Seychelles should reach renewable energy target ten years early, says environment ministerEnergy |Author: Hajira Amla | September 29, 2015, Tuesday @ 09:36| 7224 views
The five wind turbines at Ile de Romainville and three at Ile du Port can each yield 750 kW each, making a total of 6,000 MW. (Patrick Joubert, Seychelles News Agency)
(Seychelles News Agency) - The Seychelles Minister of Environment, Energy and Climate Change, Didier Dogley, has said that he expects the country to meet its national target of producing 15 percent of its energy requirements from renewable sources up to a decade before schedule.
The Seychelles Energy Policy for 2010-2030, which was completed in 2010, aimed to guide the Indian Ocean archipelago of 115 islands towards reducing its consumption of fossil fuels by 15 percent by the year 2030.
The small island developing state, which relies mainly on tourism and tuna fisheries to sustain its small economy, is heavily dependent on imported diesel to run generators which produce the electricity required by the country’s 93,000 inhabitants and tourism establishments.
But Minister Dogley is convinced that Seychelles should be able to meet that 15 percent target by 2020 – a little over four years from now.
Currently, the minister said the archipelago is producing around 4.5 percent of its energy requirements from renewable sources, but is confident that 2016 will be a turnaround year for Seychelles’ renewable energy sector.
“If everything goes well, by next year you will see a major difference,” said Minister Dogley in an interview with SNA.
|Minister of Environment, Energy and Climate Change Didier Dogley. (Mervyn Marie, Seychelles News Agency) Photo license: CC-BY|
The island nation’s government has favoured a multi-pronged approach towards achieving its goal, with a wide range of different types of clean energy sources.
The most visible of these renewable energy sources are the eight giant wind turbines near the port of Victoria, the archipelago’s capital, provided by Abu Dhabi-based energy company Masdar as a grant from the government of the United Arab Emirates.
Officially switched on in 2013, the 6 megawatt (MW) wind farm now produces around 2.5 percent of the islands’ energy requirements, providing enough electricity to power around 2,000 homes.
The wind farm alone has saved government an estimated $10 million dollars in imported diesel per year.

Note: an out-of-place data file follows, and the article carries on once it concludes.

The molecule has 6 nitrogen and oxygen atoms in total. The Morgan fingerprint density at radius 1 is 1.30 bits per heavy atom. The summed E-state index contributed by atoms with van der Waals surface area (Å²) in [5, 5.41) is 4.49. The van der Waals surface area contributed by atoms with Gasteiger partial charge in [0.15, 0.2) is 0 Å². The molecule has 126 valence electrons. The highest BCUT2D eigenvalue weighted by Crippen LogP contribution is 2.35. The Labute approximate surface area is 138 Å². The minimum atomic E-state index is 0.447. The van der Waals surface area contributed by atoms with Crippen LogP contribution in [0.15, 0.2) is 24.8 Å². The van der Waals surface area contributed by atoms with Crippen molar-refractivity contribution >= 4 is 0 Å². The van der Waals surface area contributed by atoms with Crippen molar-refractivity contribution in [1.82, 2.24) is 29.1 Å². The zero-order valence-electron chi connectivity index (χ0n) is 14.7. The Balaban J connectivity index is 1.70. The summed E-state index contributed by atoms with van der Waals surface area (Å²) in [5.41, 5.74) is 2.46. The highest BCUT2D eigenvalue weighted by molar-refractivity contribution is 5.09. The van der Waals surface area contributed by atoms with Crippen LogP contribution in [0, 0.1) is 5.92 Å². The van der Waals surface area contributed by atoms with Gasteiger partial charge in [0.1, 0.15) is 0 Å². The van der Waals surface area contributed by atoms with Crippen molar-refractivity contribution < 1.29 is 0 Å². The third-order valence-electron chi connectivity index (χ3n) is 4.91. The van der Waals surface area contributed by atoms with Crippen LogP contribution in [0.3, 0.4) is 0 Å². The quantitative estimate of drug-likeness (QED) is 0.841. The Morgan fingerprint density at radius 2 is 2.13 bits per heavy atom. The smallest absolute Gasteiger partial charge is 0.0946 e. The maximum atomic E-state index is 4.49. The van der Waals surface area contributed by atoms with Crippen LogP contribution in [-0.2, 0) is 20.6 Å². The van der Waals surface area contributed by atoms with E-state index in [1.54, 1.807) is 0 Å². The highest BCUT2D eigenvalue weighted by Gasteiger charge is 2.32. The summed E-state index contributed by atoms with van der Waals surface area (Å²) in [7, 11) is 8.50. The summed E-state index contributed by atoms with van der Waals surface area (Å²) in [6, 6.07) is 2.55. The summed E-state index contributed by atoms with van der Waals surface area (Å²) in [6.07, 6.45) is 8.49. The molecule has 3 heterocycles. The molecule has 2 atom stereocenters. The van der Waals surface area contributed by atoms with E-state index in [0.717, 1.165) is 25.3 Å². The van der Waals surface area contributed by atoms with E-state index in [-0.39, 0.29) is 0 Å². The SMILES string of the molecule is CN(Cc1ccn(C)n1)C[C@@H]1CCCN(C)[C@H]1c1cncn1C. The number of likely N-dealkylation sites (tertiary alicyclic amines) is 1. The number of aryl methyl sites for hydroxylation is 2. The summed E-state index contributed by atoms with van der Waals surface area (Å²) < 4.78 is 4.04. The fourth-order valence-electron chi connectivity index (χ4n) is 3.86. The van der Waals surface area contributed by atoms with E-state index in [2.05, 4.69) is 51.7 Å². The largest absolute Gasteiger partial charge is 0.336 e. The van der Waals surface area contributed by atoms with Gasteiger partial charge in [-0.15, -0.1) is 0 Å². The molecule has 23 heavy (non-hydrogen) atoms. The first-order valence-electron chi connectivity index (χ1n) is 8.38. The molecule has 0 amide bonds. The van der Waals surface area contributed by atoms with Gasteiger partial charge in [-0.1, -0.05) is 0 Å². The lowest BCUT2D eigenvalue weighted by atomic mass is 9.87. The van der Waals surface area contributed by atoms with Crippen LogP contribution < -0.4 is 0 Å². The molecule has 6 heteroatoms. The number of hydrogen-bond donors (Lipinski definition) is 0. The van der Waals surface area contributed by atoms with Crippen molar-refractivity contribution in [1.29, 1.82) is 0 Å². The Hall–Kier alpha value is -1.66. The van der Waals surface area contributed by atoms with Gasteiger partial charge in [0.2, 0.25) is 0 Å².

Solar farms: the latest kind of agriculture
Minister Dogley told SNA that the government would soon be inviting commercial renewable energy companies to install and run solar energy farms, and said a tender for the first farm of 5 MW would be advertised this October.
He also revealed that government was currently in talks with the UAE government to build an additional solar farm, producing between 6 to 8 MW, on the empty ground beneath the wind farm’s turbines, on the reclaimed island of Ile de Romainville.
|A photovoltaic system is installed on the roof of a commercial building in the Seychelles captial of Victoria (GOS/UNDP/GEF Programme Coordination Unit) Photo license: CC-BY|
A renewable energy rebate scheme from government also encouraged inhabitants to invest in photovoltaic (PV) solar panels for both residential homes and businesses.
“We have already got about 2 percent which is being produced by the individual houses and companies who have installed PV,” Minister Dogley told SNA. “We have now got 1.4 MW already installed and another 400 kW [kilowatts] that will come online very soon, so we will be on 1.8 MW probably by the end of the year.”
The PV units harvest solar energy, which is then sold back into the national power grid managed by the Public Utilities Corporation (PUC).
Aware of the prohibitive cost of buying and installing the PV systems, however, the Seychelles President, James Michel, announced in his annual National Day speech in June that the government would subsidise the purchase of PV systems for underprivileged homes.
That scheme, known in government circles, as the ‘democratisation’ scheme, is due to start being implemented in the coming year, and is expected to amount for an additional 5 MW worth of renewable energy.